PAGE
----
The Hizen smiths signed their wakizashi as would be expected, in katana-style with the mei facing out when the blade was worn through the belt. And of course nobody would be mounting one of those as a tachi so it would be known at the time of making how that blade was to be used.

It’s possible that the first generation did this and the others followed. I see an unusual amount of extra holes going up through the third generation indicating that tachi mounts were in play for many of them. At this point and onward, this signing style would just have become tradition for the school.

I confess that this is just my theory and speculation, as I have been trying to figure out practical reasons for the Hizen school to sign in this manner, and it happens to also explain the additional holes found on so many Hizen blades.


This brings us to the humble wakizashi. The wakizashi’s name means companion sword and this may have two meanings. First is that it is the secondary sword to a katana in a daisho pairing. More on daisho later. As such it is the companion to the katana.

Also in the Edo period, samurai who wore the daisho would put the katana on a rack indoors and retain the wakizashi. As such the wakizashi is the blade that stayed with them all the time. It’s also the blade you’d use for seppuku.

With Edo period sword laws, merchants could not use a longer sword so used wakizashi that had no matched katana, if they wanted a weapon.

Without the concept of the daisho it’s hard to say that the concept of the wakizashi is valid. This is why short katana from the Kamakura period might still be called katana by an author today. Basically the maker had no concept of wakizashi so we know the intent of that blade made in the 13th century had little to do with 17th century social regulations. So when you name that short older blade as a kodachi, wakizashi or katana, you will be taking either a metric assessment of it by length or else a practical use assessment as the maker and first user of the blade did.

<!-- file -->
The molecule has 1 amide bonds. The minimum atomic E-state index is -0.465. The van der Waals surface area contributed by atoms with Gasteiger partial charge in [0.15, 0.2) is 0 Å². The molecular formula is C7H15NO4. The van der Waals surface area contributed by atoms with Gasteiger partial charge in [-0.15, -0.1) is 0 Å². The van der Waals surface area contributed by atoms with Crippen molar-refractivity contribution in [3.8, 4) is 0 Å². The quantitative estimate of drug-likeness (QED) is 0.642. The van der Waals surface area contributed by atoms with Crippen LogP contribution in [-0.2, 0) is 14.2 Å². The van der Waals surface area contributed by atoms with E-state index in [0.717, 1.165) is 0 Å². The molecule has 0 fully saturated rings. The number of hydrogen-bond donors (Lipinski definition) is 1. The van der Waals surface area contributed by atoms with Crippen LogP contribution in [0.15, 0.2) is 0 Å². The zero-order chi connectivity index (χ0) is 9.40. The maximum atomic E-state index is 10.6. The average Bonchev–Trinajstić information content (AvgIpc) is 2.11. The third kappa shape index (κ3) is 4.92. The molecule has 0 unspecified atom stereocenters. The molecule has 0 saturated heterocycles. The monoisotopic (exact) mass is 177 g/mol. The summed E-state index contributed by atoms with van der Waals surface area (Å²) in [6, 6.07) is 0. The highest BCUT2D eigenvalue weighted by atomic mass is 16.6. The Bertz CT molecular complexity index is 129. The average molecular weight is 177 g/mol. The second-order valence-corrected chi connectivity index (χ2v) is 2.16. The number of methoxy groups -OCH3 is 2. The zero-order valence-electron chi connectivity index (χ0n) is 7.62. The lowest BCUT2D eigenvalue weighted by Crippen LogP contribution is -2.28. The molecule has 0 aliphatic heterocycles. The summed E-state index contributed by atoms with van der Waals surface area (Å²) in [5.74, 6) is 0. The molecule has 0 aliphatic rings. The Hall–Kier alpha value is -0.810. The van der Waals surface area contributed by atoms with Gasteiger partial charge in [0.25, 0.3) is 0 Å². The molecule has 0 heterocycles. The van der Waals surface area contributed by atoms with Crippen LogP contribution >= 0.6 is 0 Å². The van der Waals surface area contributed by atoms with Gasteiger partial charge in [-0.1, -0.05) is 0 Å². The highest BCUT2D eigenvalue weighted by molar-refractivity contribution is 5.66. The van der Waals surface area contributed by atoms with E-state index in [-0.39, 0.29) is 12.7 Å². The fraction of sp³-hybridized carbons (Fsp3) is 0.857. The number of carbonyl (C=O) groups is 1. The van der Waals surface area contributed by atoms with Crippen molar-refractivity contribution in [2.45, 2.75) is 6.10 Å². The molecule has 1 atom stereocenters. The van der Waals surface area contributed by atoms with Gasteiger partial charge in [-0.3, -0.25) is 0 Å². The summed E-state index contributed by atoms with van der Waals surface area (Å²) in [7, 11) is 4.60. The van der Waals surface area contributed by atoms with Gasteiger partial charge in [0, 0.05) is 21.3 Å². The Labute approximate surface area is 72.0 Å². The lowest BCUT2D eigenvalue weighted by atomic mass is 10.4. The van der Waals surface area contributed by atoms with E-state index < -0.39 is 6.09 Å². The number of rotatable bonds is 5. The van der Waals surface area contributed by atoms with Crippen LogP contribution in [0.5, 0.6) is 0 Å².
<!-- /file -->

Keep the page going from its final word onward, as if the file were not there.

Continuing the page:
Wakizashi by modern concepts are 30 cm to 60 cm in length.

Before the daisho we have a type of blade that we call a wakizashi because it falls into this spectrum of lengths, or is sometimes called a ko-wakizashi or a sunnobi tanto. These are all hirazukuri  (flat blades, no shinogi ridge) made in the Nanbokucho or Muromachi periods. 

Their intent was to be a backup blade to either a naginata or an odachi or to be worn solo. Some of this is speculation because we just don’t have a lot to go on now other than old paintings. But basically they are taking the role of large shaped tanto, and are only wakizashi by measurement rules or social use rules of the Edo period to the present.

Some of these blades can be quite long for a tanto and deeply curved. For example, 45 cm in length: twice the length of some Kamakura period tanto and these have changed enough to be their own thing most likely. Some are close to 30 cm, just slightly over the modern measurement that would determine tanto or wakizashi, and it is truly something that has zero practical difference when you’re talking about 29.9 cm vs. 30.1 cm. But we need to basically draw a line somewhere, so though these are both clearly tanto by use, we call one a wakizashi in order to have some kind of objective assessment.